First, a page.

Wind Industry’s Desperate Move to Retain Federal Subsidies

The wind power industry is so desperate to maintain its lifeline of federal subsidies that it has put forth a plan to phase out the wind energy tax credit in the next several years in exchange for an immediate extension of the current production tax credit into 2013. 

The wind energy sector has benefited substantially for years from a federal tax credit paid to companies that produce electricity from wind and sell it to the grid.   The credit equals 2.2 cents per kilowatt hour and has been essential to the growth of the industry. 

According to the American Wind Energy Association (AWEA), the Production Tax Credit “has succeeded in incentivizing an average of $15.5 billion a year in private investment in U.S. wind farms over the past five years.”

However, the tax credit is set by law to expire at the end of 2012 and despite a long battle, proponents of the credit have failed to get an extension of the subsides passed in to law.  As a result, the federal money will run out on December 31st, 2012,  leaving the economics of electricity generated from wind substantially changed.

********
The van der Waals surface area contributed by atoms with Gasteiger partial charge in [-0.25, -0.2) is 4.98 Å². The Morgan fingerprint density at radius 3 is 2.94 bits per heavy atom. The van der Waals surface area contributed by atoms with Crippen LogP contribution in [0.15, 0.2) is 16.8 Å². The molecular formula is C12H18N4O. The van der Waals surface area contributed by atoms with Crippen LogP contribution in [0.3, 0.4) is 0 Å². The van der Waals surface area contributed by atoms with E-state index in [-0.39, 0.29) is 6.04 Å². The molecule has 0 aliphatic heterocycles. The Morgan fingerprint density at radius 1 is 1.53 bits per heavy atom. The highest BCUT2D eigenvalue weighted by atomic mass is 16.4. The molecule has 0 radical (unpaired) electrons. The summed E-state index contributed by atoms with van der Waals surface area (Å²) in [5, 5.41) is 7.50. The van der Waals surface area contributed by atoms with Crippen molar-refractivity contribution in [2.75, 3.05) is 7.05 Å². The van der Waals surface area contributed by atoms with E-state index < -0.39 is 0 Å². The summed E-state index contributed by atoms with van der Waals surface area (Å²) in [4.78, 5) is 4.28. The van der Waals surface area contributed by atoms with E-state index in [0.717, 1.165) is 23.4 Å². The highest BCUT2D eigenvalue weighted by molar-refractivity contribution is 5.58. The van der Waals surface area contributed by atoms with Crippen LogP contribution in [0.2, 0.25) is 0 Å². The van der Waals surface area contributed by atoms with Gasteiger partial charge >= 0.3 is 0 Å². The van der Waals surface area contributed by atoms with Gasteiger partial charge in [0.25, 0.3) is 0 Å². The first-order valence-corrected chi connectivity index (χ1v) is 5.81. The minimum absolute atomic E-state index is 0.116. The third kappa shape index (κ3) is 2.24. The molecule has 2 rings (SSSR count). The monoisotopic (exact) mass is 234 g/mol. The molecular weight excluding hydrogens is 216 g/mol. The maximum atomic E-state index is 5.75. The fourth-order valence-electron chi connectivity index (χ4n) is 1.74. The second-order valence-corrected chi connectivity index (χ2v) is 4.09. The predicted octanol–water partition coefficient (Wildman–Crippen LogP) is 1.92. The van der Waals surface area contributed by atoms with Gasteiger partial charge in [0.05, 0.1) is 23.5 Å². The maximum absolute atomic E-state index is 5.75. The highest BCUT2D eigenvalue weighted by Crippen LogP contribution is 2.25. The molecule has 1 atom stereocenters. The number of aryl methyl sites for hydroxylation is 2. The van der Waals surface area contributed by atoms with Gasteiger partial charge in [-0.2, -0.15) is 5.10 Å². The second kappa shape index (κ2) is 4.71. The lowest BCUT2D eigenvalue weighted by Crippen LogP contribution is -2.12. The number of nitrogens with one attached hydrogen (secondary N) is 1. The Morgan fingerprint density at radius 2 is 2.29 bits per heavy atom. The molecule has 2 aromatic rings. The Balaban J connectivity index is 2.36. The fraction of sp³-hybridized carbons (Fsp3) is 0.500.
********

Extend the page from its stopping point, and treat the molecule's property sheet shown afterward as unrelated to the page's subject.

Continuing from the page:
With time running out and Fiscal Cliff debate dominating the agenda in Washington, the proposal by AWEA is a Hail Mary attempt to get an extension of tax credits passed in some form and perhaps buy more time to secure a more favorable deal for the industry at a later time.

The proposal would sunset the tax credit in 2018 after slowly reducing it for the next several years.

For projects put in service in:

  • 2013 – 100% of the 2.2 cents per kilowatt hour
  • 2014 – 90%
  • 2015 – 80%
  • 2016 – 70%
  • 2017 – 60%
  • 2018 – 60%
  • 2019 – Subsidy ends for projects coming on line this year and beyond.

Clearly the new proposal is not the kind of deal the wind energy industry would prefer.  But these are desperate times for an industry that despite years of government subsidies is not able to compete with other energy sources on a purely economic basis. 

Texas is the largest producer of wind electricity in the United States despite the fact that extremely low natural gas prices have meant cheap electricity for the state in recent years.  With electricity rates being so low, the state has struggled to insure there will be enough capacity to meet future demand for power.  This loss of federal subsidies for wind could further hinder the state’s efforts to gain more capacity.